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Arrow is a village in the Stratford-on-Avon district of Warwickshire, England. Together with the entirely rural parish of Weethley, it forms the combined civil parish of Arrow with Weethley. The parish lies midway between Redditch and Evesham.
From Alcester the River Arrow flows southwards to the Avon, and to the west of the river the present road to Evesham joins that to Worcester at a busy junction where, near the Old Toll House, stands the hamlet of Arrow, a group of modernized black and white farm workers' cottages which have risen up the social scale to become homes for business people.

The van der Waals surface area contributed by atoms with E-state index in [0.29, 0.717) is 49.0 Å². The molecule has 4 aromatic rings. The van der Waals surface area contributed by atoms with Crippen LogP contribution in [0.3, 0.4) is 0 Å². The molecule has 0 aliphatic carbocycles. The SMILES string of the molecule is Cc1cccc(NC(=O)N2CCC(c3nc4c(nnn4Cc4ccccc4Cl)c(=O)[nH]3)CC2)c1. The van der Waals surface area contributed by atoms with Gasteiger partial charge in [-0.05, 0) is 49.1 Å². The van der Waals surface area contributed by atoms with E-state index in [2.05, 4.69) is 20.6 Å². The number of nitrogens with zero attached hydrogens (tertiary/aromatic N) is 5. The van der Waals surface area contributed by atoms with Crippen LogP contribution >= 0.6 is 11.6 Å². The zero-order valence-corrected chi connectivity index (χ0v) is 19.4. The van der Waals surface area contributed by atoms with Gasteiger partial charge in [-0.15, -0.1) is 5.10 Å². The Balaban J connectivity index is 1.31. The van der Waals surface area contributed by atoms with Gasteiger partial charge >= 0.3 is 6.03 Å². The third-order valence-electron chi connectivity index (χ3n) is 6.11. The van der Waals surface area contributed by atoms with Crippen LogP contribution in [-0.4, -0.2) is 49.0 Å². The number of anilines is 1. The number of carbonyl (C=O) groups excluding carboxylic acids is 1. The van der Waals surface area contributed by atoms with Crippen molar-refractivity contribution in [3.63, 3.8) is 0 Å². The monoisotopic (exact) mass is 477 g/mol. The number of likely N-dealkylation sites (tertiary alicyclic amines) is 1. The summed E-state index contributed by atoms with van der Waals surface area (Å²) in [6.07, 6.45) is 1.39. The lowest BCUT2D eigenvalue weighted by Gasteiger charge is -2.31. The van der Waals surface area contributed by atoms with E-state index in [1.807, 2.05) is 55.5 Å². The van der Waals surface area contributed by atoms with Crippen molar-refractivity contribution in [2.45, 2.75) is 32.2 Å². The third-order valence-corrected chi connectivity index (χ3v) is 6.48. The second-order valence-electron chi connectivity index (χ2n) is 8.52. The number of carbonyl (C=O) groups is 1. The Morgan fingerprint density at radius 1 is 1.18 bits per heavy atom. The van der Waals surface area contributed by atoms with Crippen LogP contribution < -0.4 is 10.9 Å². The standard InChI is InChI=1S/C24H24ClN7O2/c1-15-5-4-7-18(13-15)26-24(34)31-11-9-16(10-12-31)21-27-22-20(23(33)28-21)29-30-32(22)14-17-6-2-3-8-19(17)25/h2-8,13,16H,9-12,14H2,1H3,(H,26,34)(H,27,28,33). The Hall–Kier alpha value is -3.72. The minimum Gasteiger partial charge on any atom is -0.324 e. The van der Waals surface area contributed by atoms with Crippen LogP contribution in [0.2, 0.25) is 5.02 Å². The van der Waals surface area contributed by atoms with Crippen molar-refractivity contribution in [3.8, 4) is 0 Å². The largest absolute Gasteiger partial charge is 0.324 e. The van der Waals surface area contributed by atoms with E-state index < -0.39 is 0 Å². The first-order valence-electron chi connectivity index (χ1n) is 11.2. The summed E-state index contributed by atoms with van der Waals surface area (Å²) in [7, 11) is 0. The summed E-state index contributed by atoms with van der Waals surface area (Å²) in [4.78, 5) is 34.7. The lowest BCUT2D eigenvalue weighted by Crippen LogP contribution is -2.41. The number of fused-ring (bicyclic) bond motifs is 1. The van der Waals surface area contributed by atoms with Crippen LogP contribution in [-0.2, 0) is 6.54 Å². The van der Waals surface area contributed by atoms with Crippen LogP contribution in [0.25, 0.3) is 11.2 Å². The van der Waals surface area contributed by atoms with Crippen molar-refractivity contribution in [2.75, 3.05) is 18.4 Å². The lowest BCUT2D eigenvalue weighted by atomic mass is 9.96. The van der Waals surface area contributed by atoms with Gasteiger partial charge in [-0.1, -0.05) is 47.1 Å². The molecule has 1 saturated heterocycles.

In 710, according to the chronicles of the abbey of Evesham, Ceolred, King of Mercia, gave land in ARROW to the abbey. It was subsequently wrested from them but regained by Abbot Agelwy II (1070–7), only to be lost again to Odo, Bishop of Bayeux, (fn. 15) who at the time of the Domesday Survey held 7½ hides
Arrow Mill was mentioned in the Domesday Book and is now a hotel and restaurant as well as a working water mill. In the village are the gates to Ragley Hall which has been home to the Marquess of Hertford's family since the mid-18th century. In the village church is a statue of one of the Marquesses sculpted by Prince Victor of Hohenlohe-Langenburg, a nephew of Queen Victoria.
- From: 'Parishes: Arrow', A History of the County of Warwick: Volume 3: Barlichway hundred (1945), pp. 26-31. Date accessed: 6 February 2011
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